______________________________________ Filtration Incremental slurryTime Run recovery % Yield______________________________________3 hrs 1 1301 grams 86 2 1847 199 3 1724 3012 4 1549 3915 5 1642 4918 6 1671 5921 7 1123 6624 8 2081 78______________________________________
This media/slurry separation approach was found to be extremely labor and time intensive and resulted in an only moderate total yield of 12938 g versus a 16500 g batch size, or 78%. Significant losses were observed due to the generation of foam in the Buchner funnel apparatus.
A slurry of dye D-2 was prepared and milled as in example #2. After milling, the vacuum separation approach of the invention was used to recover the milled slurry. The filter probe apparatus consisted of a 5 cm diameter pipe, 60 cm long, with a 3 Mesh screen affixed to the end. This screen was covered by 5 μm polyester filter cloth using a hose clamp for attachment to the pipe. 1 cm diameter flexible tubing was attached to the pipe, and a peristaltic pump was used to generate vacuum. The pipe was immersed in the milled slurry/media mixture so that the filter was near the bottom of the vessel. The pump speed was adjusted to a achieve appx. 3 m H2 O vacuum, and the slurry was pumped from the vessel. The filter probe was periodically manually repositioned during the filtration to maximize recovery of milled slurry. The following results were obtained:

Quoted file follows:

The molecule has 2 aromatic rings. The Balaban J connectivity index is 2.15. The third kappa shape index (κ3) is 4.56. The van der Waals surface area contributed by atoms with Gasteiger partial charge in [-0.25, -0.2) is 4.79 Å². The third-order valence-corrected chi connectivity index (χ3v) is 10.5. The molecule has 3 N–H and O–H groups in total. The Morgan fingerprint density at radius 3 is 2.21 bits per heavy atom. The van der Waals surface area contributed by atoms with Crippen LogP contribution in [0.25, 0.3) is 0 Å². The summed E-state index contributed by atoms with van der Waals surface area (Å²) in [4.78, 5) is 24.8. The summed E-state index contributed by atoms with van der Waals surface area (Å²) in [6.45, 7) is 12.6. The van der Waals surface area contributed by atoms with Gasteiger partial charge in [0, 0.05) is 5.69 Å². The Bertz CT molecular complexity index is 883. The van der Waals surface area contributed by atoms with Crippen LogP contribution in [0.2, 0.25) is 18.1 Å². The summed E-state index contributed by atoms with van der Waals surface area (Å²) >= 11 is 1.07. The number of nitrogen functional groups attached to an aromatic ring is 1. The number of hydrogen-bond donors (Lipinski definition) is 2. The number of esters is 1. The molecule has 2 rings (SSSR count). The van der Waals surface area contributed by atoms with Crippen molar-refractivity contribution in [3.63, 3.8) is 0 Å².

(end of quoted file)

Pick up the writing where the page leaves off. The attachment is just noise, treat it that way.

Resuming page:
______________________________________Time Accumulated Slurry Recovery % Yield______________________________________0.25 hrs 3630 g 220.5 7425 451 11220 681.5 12375 753 13695 836 14850 908 15345 93______________________________________
As apparent, the total recovery was significantly higher than in comparison example #2, and the total separation time was reduced.
The invention has been described in detail with particular reference to preferred embodiments thereof, but it is to be understood that variations and modifications can be effected within the spirit and scope of the invention.
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|U.S. Classification||241/21, 241/172, 241/24.11, 977/896, 977/775, 977/773, 977/900, 241/171, 977/888, 241/184|
|Cooperative Classification||Y10S977/888, Y10S977/773, B02C17/161, Y10S977/775, Y10S977/90, Y10S977/896|
|Feb 26, 2001||FPAY||Fee payment|
Year of fee payment: 4
|Dec 3, 2004||FPAY||Fee payment|
Year of fee payment: 8
|Feb 24, 2009||FPAY||Fee payment|
Year of fee payment: 12
|Feb 21, 2012||AS||Assignment|